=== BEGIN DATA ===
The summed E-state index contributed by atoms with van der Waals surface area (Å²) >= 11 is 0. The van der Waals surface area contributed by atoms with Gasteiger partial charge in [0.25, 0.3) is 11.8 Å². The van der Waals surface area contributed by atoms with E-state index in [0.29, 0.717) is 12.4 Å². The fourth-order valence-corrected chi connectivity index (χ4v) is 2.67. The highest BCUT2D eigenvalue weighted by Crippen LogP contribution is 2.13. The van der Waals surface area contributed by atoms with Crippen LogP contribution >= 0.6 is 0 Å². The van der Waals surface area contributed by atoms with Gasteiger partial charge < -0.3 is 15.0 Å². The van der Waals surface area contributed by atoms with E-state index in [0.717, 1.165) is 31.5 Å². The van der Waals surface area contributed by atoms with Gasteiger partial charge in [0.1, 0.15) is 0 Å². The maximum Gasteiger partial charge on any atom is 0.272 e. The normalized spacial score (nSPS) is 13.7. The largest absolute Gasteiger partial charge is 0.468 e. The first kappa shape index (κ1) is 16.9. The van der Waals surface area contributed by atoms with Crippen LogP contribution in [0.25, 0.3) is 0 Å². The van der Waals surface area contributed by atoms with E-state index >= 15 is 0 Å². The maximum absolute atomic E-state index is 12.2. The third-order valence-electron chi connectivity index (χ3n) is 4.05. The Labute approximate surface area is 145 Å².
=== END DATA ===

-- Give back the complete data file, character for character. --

The summed E-state index contributed by atoms with van der Waals surface area (Å²) >= 11 is 0. The van der Waals surface area contributed by atoms with Gasteiger partial charge in [0.25, 0.3) is 11.8 Å². The van der Waals surface area contributed by atoms with E-state index in [0.29, 0.717) is 12.4 Å². The fourth-order valence-corrected chi connectivity index (χ4v) is 2.67. The highest BCUT2D eigenvalue weighted by Crippen LogP contribution is 2.13. The van der Waals surface area contributed by atoms with Crippen LogP contribution >= 0.6 is 0 Å². The van der Waals surface area contributed by atoms with Gasteiger partial charge < -0.3 is 15.0 Å². The van der Waals surface area contributed by atoms with E-state index in [0.717, 1.165) is 31.5 Å². The van der Waals surface area contributed by atoms with Gasteiger partial charge in [0.1, 0.15) is 0 Å². The maximum Gasteiger partial charge on any atom is 0.272 e. The normalized spacial score (nSPS) is 13.7. The largest absolute Gasteiger partial charge is 0.468 e. The first kappa shape index (κ1) is 16.9. The van der Waals surface area contributed by atoms with Crippen LogP contribution in [0.25, 0.3) is 0 Å². The van der Waals surface area contributed by atoms with E-state index >= 15 is 0 Å². The maximum absolute atomic E-state index is 12.2. The third-order valence-electron chi connectivity index (χ3n) is 4.05. The Labute approximate surface area is 145 Å².